Chemistry is traditionally thought to have been a masculine subject in secondary schools – one at which boys excelled and girls had limited interest. In this groundbreaking work Marelene and Geoff Rayner-Canham reveal that from the 1820s to the 1930s chemistry teaching flourished in girls’ independent schools in Britain. Working in well-equipped labs, generations of inspirational teachers imparted a lasting fascination for the subject in their pupils, many of whom became teachers or professional chemists themselves. For a variety of reasons that the authors investigate, this tradition tailed off before the Second World War, and a proud history was forgotten even in the schools where it had once flourished. The fruit of years of research in the archives of dozens of schools, the authors present a rich and multifaceted account that reveals the hidden history of a landmark achievement in the education of women.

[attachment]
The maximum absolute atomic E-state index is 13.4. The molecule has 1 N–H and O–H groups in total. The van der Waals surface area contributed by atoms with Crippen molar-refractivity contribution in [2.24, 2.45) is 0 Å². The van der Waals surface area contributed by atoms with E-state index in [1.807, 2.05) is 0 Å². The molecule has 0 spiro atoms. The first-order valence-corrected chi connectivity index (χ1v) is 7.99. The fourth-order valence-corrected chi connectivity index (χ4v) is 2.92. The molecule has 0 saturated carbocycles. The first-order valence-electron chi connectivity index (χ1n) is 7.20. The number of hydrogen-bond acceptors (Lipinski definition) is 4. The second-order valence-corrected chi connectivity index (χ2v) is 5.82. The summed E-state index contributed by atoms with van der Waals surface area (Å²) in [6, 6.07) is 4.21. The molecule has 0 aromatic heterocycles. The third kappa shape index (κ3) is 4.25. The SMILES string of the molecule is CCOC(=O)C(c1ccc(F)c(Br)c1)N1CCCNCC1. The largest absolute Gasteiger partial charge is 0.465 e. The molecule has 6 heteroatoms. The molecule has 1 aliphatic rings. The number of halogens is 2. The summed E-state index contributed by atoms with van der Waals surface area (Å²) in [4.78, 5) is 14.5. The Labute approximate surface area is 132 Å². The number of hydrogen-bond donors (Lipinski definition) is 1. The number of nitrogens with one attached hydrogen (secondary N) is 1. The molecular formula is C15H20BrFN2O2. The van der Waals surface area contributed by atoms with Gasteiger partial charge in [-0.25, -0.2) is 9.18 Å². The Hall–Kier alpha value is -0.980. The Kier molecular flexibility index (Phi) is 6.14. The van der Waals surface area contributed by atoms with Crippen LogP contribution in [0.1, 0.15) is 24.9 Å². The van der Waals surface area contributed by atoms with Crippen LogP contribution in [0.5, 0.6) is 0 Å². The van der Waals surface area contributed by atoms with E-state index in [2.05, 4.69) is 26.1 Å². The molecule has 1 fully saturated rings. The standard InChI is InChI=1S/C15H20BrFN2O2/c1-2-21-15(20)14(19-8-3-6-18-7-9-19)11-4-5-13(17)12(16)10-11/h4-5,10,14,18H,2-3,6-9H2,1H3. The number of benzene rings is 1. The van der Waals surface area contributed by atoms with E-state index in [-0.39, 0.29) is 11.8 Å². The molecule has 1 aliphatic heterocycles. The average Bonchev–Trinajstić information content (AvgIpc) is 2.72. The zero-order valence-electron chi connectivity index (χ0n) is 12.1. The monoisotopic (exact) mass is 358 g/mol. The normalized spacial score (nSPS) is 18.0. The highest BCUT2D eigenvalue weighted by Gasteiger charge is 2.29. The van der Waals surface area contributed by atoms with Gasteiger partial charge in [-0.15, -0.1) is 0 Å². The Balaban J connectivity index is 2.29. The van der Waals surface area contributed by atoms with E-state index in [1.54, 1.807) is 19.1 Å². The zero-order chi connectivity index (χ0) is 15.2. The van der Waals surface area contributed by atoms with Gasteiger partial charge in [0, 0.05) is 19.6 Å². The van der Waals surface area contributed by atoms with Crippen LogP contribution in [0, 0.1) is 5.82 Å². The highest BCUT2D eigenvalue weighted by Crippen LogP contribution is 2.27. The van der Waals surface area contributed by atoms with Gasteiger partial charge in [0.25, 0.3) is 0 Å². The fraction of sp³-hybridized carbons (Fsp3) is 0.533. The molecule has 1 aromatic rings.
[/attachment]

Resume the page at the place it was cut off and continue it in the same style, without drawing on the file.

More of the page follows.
UCL Institute of Education Press; February 2017
- ISBN: 9781782771920
- Read online, or download in secure PDF or secure ePub format
- Title: A Chemical Passion
- Author: Marelene Rayner-Canham; Geoff Rayner-Canham
Imprint: UCL IOE Press
In The Press
'This book has all the strengths of a study that sets out to recover marginalized voices and a ‘forgotten story’. It brings to light evidence, narratives and developments which otherwise would not be seen and in so doing enriches historical analysis. [...] There is much here that will be of considerable interest and value to women’s historians, historians of gender, historians of science and historians of education more broadly.'